Ecological change predicts population dynamics and genetic diversity over 120,000 years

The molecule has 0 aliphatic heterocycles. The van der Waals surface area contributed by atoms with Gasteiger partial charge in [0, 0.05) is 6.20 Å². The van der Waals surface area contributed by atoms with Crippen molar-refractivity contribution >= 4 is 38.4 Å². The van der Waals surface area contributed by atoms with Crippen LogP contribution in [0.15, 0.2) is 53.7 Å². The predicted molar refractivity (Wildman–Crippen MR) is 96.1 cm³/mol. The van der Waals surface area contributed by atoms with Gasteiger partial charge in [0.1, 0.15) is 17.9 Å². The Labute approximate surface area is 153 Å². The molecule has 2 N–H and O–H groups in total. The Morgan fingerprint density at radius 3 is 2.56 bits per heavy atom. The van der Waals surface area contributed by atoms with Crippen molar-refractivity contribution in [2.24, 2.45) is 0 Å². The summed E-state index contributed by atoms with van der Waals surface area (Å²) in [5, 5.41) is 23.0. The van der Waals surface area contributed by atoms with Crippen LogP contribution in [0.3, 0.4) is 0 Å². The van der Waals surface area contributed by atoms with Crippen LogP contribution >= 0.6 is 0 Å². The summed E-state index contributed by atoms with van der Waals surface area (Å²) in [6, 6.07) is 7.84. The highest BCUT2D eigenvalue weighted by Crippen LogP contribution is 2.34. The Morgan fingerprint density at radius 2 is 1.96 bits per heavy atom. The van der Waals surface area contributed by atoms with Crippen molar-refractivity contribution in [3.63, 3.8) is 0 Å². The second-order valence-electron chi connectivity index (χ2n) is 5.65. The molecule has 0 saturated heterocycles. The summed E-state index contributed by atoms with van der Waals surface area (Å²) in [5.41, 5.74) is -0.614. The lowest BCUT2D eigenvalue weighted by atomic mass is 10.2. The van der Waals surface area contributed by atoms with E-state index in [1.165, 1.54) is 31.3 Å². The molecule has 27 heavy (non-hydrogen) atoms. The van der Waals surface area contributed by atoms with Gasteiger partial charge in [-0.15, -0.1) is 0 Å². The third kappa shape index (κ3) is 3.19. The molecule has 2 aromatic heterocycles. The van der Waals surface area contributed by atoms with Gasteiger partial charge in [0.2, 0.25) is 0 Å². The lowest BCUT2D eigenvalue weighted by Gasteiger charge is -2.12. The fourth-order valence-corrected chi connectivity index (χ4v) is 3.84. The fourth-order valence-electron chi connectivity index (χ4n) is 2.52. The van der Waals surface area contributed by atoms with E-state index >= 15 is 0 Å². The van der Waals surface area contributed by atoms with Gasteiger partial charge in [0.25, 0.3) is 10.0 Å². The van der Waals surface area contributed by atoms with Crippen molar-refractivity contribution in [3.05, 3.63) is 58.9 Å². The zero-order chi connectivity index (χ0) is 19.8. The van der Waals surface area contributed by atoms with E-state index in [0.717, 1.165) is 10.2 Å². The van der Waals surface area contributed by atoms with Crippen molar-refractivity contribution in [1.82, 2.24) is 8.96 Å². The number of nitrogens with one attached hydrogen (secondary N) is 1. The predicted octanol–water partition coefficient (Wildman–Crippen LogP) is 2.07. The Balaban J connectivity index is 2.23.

While ecological effects on short-term population dynamics are well understood, their effects over millennia are difficult to demonstrate and convincing evidence is scant. Using coalescent methods, we analysed past population dynamics of three lizard species (Psammodromus hispanicus, P. edwardsianus, P. occidentalis) and linked the results with climate change data covering the same temporal horizon (120,000 years). An increase in population size over time was observed in two species, and in P. occidentalis no change was observed. Temporal changes in temperature seasonality and the maximum temperature of the warmest month were congruent with changes in population dynamics observed for the three species and both variables affected population density, either directly or indirectly (via a life-history trait). These results constitute the first solid link between ecological change and long-term population dynamics. The results moreover suggest that ecological change leaves genetic signatures that can be retrospectively traced, providing evidence that ecological change is a crucial driver of genetic diversity and speciation.